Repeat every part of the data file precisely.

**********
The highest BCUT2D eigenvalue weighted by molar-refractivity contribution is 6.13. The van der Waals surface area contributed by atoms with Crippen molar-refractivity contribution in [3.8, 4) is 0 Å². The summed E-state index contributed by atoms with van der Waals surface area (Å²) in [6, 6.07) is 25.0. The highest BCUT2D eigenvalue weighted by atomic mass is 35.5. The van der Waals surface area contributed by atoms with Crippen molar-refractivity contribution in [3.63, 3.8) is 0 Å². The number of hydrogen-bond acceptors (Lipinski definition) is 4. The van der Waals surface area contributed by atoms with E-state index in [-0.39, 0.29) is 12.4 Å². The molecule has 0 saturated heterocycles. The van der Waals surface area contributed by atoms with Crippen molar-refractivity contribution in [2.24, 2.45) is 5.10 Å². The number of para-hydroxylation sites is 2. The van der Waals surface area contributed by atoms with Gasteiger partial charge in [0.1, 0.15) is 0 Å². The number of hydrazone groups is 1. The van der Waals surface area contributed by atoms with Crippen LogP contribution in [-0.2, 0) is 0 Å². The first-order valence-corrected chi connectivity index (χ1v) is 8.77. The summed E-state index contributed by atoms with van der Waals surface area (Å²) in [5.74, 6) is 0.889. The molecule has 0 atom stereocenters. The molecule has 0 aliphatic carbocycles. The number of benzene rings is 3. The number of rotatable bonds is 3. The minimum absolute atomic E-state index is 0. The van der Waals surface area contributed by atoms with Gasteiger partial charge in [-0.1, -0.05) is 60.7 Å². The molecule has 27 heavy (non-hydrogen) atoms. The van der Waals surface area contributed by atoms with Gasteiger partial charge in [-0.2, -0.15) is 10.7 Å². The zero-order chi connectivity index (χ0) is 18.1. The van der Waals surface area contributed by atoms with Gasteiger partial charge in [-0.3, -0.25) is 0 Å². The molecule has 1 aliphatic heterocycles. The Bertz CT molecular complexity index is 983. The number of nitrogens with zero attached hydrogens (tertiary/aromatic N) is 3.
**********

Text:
The highest BCUT2D eigenvalue weighted by molar-refractivity contribution is 6.13. The van der Waals surface area contributed by atoms with Crippen molar-refractivity contribution in [3.8, 4) is 0 Å². The summed E-state index contributed by atoms with van der Waals surface area (Å²) in [6, 6.07) is 25.0. The highest BCUT2D eigenvalue weighted by atomic mass is 35.5. The van der Waals surface area contributed by atoms with Crippen molar-refractivity contribution in [3.63, 3.8) is 0 Å². The number of hydrogen-bond acceptors (Lipinski definition) is 4. The van der Waals surface area contributed by atoms with E-state index in [-0.39, 0.29) is 12.4 Å². The molecule has 0 saturated heterocycles. The van der Waals surface area contributed by atoms with Crippen molar-refractivity contribution in [2.24, 2.45) is 5.10 Å². The number of para-hydroxylation sites is 2. The van der Waals surface area contributed by atoms with Gasteiger partial charge in [0.1, 0.15) is 0 Å². The number of hydrazone groups is 1. The van der Waals surface area contributed by atoms with Crippen LogP contribution in [-0.2, 0) is 0 Å². The first-order valence-corrected chi connectivity index (χ1v) is 8.77. The summed E-state index contributed by atoms with van der Waals surface area (Å²) in [5.74, 6) is 0.889. The molecule has 0 atom stereocenters. The molecule has 0 aliphatic carbocycles. The number of benzene rings is 3. The number of rotatable bonds is 3. The minimum absolute atomic E-state index is 0. The van der Waals surface area contributed by atoms with Gasteiger partial charge in [-0.1, -0.05) is 60.7 Å². The molecule has 27 heavy (non-hydrogen) atoms. The van der Waals surface area contributed by atoms with Gasteiger partial charge in [-0.2, -0.15) is 10.7 Å². The zero-order chi connectivity index (χ0) is 18.1. The van der Waals surface area contributed by atoms with Gasteiger partial charge in [-0.3, -0.25) is 0 Å². The molecule has 1 aliphatic heterocycles. The Bertz CT molecular complexity index is 983. The number of nitrogens with zero attached hydrogens (tertiary/aromatic N) is 3.